Descartes was a “jack of all trades”, making major contributions to the areas of anatomy, cognitive science, optics, mathematics and philosophy. Underlying his methodology is the belief that all science is based on mathematics. This is manifested in his unification of ancient geometry and his new alegbra based on the Cartesian coodinate system. For Descartes, certainty in philosphy and in mathematics is gained through understanding.
We may know that two apples and two apples makes four apples, but Descartes believes that matematics transcends the enses, contributing to an overall mathematical order to the universe that is independent of senses. Senses were at the center of his Meditations on First Philosphy, a work in which Descartes explores the concepts of self, God and mind. He begins by shaking our belief in the sneses; if they are all an illusion created by a malicious deceiver, what can we trust? His answer is that we can doubt, and that the deceiver cannot cause us to doubt our own existence. Thus, the famous “cogito ergo sum” (I think therefore I am).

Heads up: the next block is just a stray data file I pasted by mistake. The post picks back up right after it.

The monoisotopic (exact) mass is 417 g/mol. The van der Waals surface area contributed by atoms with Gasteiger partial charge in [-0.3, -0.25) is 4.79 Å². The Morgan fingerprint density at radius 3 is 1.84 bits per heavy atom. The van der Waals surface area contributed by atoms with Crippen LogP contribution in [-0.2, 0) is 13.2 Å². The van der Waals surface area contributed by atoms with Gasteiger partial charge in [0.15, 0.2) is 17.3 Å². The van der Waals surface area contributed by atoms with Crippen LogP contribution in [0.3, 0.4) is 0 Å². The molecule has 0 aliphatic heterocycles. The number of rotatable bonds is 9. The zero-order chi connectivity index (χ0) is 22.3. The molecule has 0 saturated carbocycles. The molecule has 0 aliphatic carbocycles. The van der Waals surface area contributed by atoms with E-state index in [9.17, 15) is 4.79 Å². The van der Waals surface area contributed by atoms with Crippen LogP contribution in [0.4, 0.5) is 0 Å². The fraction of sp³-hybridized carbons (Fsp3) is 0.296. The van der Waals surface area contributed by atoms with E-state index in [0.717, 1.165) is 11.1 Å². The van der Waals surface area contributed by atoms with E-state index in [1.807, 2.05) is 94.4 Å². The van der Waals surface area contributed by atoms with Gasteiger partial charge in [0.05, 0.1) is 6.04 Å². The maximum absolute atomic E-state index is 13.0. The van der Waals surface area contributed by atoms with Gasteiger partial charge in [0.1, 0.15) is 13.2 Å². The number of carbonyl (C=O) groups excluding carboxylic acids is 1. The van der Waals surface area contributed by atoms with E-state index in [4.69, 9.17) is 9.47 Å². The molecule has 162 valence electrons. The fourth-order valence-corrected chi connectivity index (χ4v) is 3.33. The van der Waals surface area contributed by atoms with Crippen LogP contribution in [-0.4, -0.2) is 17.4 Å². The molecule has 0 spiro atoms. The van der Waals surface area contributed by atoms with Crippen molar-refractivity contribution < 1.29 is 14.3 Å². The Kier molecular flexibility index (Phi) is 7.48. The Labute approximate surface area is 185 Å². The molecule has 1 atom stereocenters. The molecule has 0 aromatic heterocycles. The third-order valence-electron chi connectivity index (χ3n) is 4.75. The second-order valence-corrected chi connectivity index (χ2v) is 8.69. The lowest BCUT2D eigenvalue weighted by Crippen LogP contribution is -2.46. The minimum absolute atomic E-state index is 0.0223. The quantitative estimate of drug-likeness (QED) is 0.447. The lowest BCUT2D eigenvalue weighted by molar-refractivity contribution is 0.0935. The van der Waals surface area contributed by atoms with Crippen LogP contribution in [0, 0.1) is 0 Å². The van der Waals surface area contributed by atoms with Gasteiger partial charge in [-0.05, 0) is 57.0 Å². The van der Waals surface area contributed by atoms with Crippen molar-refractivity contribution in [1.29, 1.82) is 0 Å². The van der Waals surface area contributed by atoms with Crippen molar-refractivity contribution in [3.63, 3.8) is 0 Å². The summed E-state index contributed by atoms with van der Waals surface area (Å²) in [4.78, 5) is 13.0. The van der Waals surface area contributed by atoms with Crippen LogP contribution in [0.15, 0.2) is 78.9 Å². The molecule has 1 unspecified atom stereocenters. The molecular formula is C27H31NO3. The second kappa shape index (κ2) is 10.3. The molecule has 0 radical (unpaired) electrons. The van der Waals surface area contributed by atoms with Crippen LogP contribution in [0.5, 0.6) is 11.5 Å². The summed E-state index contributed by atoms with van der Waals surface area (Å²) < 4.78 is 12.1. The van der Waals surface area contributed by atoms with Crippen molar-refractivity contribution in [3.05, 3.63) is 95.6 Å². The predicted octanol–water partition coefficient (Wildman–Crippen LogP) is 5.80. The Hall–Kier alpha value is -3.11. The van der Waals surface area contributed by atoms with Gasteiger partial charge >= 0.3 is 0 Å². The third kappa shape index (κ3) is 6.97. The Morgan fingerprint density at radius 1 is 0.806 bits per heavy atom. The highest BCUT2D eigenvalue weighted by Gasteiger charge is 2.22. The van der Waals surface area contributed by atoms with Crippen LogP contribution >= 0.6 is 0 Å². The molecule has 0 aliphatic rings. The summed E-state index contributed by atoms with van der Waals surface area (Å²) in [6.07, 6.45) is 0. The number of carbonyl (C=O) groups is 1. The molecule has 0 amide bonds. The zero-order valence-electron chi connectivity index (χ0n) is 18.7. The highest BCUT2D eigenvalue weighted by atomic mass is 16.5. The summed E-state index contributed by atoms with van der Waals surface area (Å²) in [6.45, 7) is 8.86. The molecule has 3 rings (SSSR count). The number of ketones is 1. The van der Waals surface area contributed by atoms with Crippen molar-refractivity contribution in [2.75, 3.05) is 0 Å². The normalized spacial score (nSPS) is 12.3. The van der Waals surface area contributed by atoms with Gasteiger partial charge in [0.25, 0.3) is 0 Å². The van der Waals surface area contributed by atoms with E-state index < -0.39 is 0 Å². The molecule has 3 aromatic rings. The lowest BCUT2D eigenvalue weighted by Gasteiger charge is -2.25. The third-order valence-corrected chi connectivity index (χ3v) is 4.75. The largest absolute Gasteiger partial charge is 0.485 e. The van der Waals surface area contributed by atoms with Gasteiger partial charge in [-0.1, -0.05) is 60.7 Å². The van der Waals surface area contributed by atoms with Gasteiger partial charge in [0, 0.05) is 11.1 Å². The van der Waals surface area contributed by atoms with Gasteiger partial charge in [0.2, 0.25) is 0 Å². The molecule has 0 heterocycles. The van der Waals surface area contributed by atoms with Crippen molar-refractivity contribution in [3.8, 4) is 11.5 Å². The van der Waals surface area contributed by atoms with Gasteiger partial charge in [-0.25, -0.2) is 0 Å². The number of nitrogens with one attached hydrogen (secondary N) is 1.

However, the I is not a physical “i”, is is an immaterial mind that is identified by “I”. Thus begins Cartesian Dualism, the theory that there are two fundamental types of entities : mind and matter. The physical bodies exists extended in space, with depth, width and breadth. However, minds are entirely immaterial and nonspatial; they are the “I” he refers to. Since the mind is the only entity that can think (rocks cannot), Descartes uses the cogito arguemnt to prove the existence of a mind.